My accountant works from a delightful Georgian townhouse in Pinner, to the north west of central London. I’ve been going there for my annual ticking-off for years but this time I passed by the tidy, half-timbered, Georgian and Regency High Street, the cute village green and the ancient pub, on a Quest.
The story goes like this. William Loudon and his wife Agnes were left a substantial bequest, which would be theirs until they were dead and buried in the ground.
Unwilling to see a significant source of cash dry up, they arranged to be interred in one of the oddest memorials in the country, a giant cheesegrater of a monument, pierced through, javelin-style, by a massive stone casket that would ensure they would never be buried in the ground.
Of course, the tale requires a large pinch of salt. It’s believed to have its source in the imagination of a Victorian picture postcard publisher trying to make a few extra sales, but there’s no denying that the flying coffin in Pinner parish churchyard is quite an eyeful.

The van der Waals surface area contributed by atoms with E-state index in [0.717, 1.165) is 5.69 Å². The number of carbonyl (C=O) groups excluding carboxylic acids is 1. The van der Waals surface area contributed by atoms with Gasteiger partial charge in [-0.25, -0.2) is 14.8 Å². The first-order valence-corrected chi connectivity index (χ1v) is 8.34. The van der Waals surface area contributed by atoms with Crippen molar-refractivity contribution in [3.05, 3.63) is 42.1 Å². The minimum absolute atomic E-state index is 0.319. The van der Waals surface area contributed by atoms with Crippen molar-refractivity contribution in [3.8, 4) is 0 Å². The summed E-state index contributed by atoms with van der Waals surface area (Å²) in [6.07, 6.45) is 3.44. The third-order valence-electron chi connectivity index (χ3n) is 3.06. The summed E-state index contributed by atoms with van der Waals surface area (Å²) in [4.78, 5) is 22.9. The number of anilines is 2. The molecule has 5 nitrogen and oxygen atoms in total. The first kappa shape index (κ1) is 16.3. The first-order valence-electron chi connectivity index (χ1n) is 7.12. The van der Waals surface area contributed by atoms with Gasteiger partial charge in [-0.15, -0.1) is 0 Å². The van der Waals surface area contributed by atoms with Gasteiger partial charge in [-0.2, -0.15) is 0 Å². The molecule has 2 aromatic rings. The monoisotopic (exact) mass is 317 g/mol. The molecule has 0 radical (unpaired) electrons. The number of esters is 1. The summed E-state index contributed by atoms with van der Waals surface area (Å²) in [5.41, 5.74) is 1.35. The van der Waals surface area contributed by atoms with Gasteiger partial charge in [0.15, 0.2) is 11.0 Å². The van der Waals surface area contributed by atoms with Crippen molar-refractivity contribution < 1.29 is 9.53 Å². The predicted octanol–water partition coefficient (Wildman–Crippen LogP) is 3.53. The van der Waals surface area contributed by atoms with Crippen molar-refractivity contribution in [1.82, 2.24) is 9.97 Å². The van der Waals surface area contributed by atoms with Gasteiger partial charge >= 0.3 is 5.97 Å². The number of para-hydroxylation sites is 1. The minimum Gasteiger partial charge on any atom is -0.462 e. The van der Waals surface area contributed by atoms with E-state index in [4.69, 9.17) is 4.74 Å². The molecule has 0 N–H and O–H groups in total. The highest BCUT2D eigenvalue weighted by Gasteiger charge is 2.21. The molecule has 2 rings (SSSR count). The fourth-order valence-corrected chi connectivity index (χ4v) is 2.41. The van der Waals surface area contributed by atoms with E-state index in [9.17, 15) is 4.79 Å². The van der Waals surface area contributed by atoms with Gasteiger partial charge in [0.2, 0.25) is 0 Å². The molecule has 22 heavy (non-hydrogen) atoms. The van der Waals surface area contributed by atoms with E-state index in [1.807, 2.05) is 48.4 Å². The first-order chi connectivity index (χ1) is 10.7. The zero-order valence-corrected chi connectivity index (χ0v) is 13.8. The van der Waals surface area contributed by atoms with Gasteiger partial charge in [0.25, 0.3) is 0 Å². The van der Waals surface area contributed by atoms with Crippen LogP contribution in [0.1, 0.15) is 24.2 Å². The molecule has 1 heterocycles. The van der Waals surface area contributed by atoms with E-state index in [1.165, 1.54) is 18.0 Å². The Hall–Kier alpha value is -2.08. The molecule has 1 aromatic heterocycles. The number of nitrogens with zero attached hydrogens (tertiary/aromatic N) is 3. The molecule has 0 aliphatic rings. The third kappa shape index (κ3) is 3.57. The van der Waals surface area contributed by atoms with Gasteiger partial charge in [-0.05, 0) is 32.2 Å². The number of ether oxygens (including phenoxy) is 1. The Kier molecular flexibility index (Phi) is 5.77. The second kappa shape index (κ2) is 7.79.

At the bottom is a curious, arched ironwork ‘window’ leading down, one presumes, to the real vault. I find it hard to imagine there’s anyone actually in that coffin – though if they fit it, I don’t want to meet their ghost – it must be ten feet tall.
What was in the mind of whoever dreamed it up? I’ve never seen anything even remotely like it before, and yet there it is, in the middle of deepest suburbia. The church’s website doesn’t even mention it.
It’s completely out of scale with the rest of the 14th century church’s scattering of weathered headstones, mummy-shaped tombs and stone vaults, and yet somehow so very British that whatever the story behind it, it was worth playing hooky from my long-suffering accountant to see it.
Pinner Church is at the top of the high street, and is open for prayer every day.